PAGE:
Modern Underbust corset – with a traditional touch

Corset making is addictive. It can be frustrating, fiddly and there’s little room for error, but as soon as I finish one I’m thinking ‘I want to make more!’. Because despite being all of the above, they’re also incredibly rewarding. I guess this comes from it being so fiddly and precise work, if you do succeed it’s something to be proud of. And there’s so much which can go wrong, it’s difficult to get it to be perfect.

After finishing my Edwardian corset, I started to plan the next one. A modern corset this time, and an underbust. Both firsts for me. Of course, this didn’t stop me from trying to completely draft the pattern from scratch, which I’ve never done before either.

I drafted the pattern using a couple of tutorials and making them my own. I didn’t follow these exactly, but the over-all method I used is described really well here: https://katafalk.wordpress.com/2010/06/24/underbust-pattern-tutorial/ and here: http://ultharkitty.livejournal.com/641477.html . I decided on a 6-panel (per side) pattern.

I made the mock-up of a shiny, sturdy black polyester I had left-over from another project, and it actually worked really well right away. I hadn’t planned on doing anything with the mock-up, but then I followed a workshop on fabric decoration with paint, and the black mock-up fabric was perfect for it. As the pattern seemed to work pretty well, I took a leap and decided to finish it properly.

The fabric decoration technique I used is called ‘dotwork’, and is traditional to the Dutch town of Staphorst. They use it in their traditional clothing as a form of decoration. It came into existence to replace embroidery, which was more expensive because it took more time. Essentially, it’s a technique where you paint dots on fabric using the heads of nails to form patterns. If you get really good at it, this looks something like this:

The traditional colors are red, blue, yellow, green, purple and white. The background is traditionally dark blue or black. The patterns can be made quicker by using stamps, where multiple nails have been hammered into a piece of wood. A special paint is used, which has a plastic base. It applies well to fabric, and doesn’t wash out.

As a friend of mine followed a course in this technique, I was able to use some of her stamps and paint to decorate this corset. Making the stamps is one of the most difficult things of the whole process, so it made things a lot easier and quicker for me. Even so, it took me 2 afternoons to place all the dots. Once the paint touches the fabric, there’s no going back, so it’s a job which requires a lot of patience and concentration. It’s wonderfully relaxing to do though.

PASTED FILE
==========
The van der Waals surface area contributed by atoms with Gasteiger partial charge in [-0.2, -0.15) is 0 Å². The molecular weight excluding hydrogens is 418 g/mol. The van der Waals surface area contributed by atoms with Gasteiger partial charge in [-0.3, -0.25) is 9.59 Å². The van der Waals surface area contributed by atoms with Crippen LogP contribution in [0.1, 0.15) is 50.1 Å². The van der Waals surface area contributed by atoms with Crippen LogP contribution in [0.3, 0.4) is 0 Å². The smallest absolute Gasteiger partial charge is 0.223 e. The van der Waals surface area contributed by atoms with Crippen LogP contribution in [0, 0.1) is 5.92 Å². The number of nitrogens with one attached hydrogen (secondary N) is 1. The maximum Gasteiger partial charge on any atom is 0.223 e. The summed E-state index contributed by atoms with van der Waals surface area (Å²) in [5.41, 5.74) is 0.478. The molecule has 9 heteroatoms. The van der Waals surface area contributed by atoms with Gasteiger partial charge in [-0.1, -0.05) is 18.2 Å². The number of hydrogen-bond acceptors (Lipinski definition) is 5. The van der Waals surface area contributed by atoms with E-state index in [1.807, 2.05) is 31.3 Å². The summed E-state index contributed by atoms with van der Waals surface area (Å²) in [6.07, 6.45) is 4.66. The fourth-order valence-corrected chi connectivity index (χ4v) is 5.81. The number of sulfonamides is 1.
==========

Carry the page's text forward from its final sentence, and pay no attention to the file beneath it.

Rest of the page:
I ended up using only red and white, as I believed it looked best with the corset. In Staphorst they like very busy patterns, so this is a slightly more modern variation. The corset was constructed of 3 layers, the black as outside, a strong canvas-like cotton for the strength layer and a floating black cotton lining. It has a waist-tape and external red boning channels out of bias tape. The bones in the center-back are flat steel, all the others spiral.

I’m really happy with how it came out, and I love the shape it gives me. I’m planning to make another corset with this pattern, so I want to wear this one a bit to check if the fit stays right over time. There’s probably some small things I’ll change, such as adding a little extra room in the hip at the back, and raising the top, but overall it looks pretty good.

 

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And lying flat, outside and in.

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A little detail of the dots, binding and lining

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Traditional costume – Staphorst

The Dutch town of Staphorst is probably known best for its religious population and its folk costume. It has some of the youngest and most people still wearing folk costume daily, with around 500 women still wearing it in 2008.

The costume is known best for what is called ‘stipwerk’, or ‘dot-work’. Parts of the costume are made out of black fabric decorated by patterns of different coloured dots. The main variations in costume are of mourning/regular and sunday/workday, with special costumes for children.

Three women from Staphorst in their Sunday church clothes, the left most is out of mourning, the middle one in light mourning and the right most in heavy mourning.

 

The back, here you can see the pleated shawls.

 

Mourning is expressed with the colours, as in most Dutch costume red is for out of mourning, blue and purple for light mourning and black for heavy mourning. The daily wear differs mostly with regards to the headwear, women wear simple dotted caps on work days.

A photo from the sixties of the daily wear out of mourning.

 

The typical dotted patterns were often made by the women themselves, and created with the heads of nails and fabric paint. You’d need to stay out of the rain, because they’re not very water resistant!

 

Typical fabric, this one would be for out of mourning.

 

Mourning fabric

 

A work in progress. You can see he’s holding a cork with a nail in it to make the dots.

 

Of course, large patterns could also be made with these blocks.

 

The costume exists of black stockings and shoes, an under-skirt, a dark blue pleated skirt of sturdy fabric (black for heavy mourning), a black shirt, a black apron with a border at the top (flowers or checkered), a ‘kraplap’, a pleated shawl and the headwear.

 

An under-skirt, worn as a petticoat.

A Sunday-skirt. The front is made out of different fabric, which didn’t matter because the apron would cover it.

Apron

Black shirt

Kraplap, worn over the shirt. This one is for light mourning.

Kraplap for out of mourning

This would be pleated in a specific way and worn as a shawl (Mourning)

Out of mourning, the shawl was red.